Ireland’s Eel Management Plan (EMP), including the closure of commercial fishing, was approved, in 2009, by the European Commission under EU Regulation 1100/2007. Fishing for eel was by way of public licence and therefore the issue of compensation does not arise. However, I directed my officials to engage with the European Commission in relation to Ireland's proposals to fund a support scheme for former eel fishermen. The outcome of that engagement confirmed that funding for the proposed measure is not eligible for support under the European Maritime and Fisheries Fund. However both Minister Naughten and I have secured Exchequer funding to support the measure and our position that this does not constitute State Aid has been confirmed to the Commission. Consultation with the Revenue Commissioners is at an advanced stage. Until consultations are completed, it is not possible to elaborate on the terms and conditions for, or the prospective number of participants in, any potential support measure.  Once completed it is intended to publish the relevant details in the coming weeks

I appreciate that support and I know that the Minister is on the same page. Health and disability are key issues for our society.

To add a little hope, additional respite is being planned for towards the end of the year in Cork, which will have referrals from all over the Cork area. In the meantime, a range of alternative respite options will be beginning in the coming weeks across County Cork.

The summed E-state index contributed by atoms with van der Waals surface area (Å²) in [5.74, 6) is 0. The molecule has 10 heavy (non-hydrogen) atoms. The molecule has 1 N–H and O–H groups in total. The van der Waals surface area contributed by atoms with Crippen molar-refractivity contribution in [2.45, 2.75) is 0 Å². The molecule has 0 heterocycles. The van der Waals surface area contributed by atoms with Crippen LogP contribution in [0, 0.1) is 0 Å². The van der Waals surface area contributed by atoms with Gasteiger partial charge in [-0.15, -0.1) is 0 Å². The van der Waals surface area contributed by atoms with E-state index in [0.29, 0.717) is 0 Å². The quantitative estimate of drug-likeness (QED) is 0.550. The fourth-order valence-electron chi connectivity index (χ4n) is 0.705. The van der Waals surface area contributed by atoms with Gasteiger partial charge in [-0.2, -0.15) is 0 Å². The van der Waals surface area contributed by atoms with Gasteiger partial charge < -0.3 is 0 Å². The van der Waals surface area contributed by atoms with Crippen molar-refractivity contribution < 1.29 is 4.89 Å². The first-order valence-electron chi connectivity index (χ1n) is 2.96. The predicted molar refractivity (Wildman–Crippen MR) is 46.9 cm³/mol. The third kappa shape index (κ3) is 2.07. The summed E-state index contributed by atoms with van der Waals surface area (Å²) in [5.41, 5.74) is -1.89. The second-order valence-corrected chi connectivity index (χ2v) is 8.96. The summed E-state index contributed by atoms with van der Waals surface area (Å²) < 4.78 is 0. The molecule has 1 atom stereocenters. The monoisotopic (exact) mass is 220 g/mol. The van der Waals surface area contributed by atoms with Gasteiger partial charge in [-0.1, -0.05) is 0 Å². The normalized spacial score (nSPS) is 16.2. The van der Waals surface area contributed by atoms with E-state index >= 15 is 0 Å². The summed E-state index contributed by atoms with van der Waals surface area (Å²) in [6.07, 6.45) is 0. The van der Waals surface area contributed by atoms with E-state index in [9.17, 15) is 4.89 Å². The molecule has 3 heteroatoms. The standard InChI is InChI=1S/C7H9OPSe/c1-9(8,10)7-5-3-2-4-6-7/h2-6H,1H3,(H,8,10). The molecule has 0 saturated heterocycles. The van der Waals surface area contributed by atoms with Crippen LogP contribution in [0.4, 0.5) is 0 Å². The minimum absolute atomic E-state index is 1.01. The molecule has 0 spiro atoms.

To return to the core issue, we need to ensure that this year's budget contains support for these emergency places. As I said, last year we managed to have 135 new home supports for emergency cases and there were also other home supports. The bottom line - and the figure for which I am pitching - is that we would ensure 400 residential emergency places are available every year to ensure we deal with these priority cases. There are a lot of families doing fantastic work but, as they get older and sometimes themselves have disabilities, they need support. It is up to us, as a compassionate Government and a compassionate Opposition, to ensure we prioritise the funding and supports for these people. I would try to give a message of hope to the many people with disabilities and their families. We are improving the services every day.

National Dementia Strategy

Deputy Butler has been given permission to take Question No. 8, which was tabled by Deputy Niall Collins.

Niall Collins

Question:

8. Deputy Niall Collins asked the Minister for Health if he is considering the appointment of a dementia care adviser in each CHO area; and if he will make a statement on the matter. [28212/18]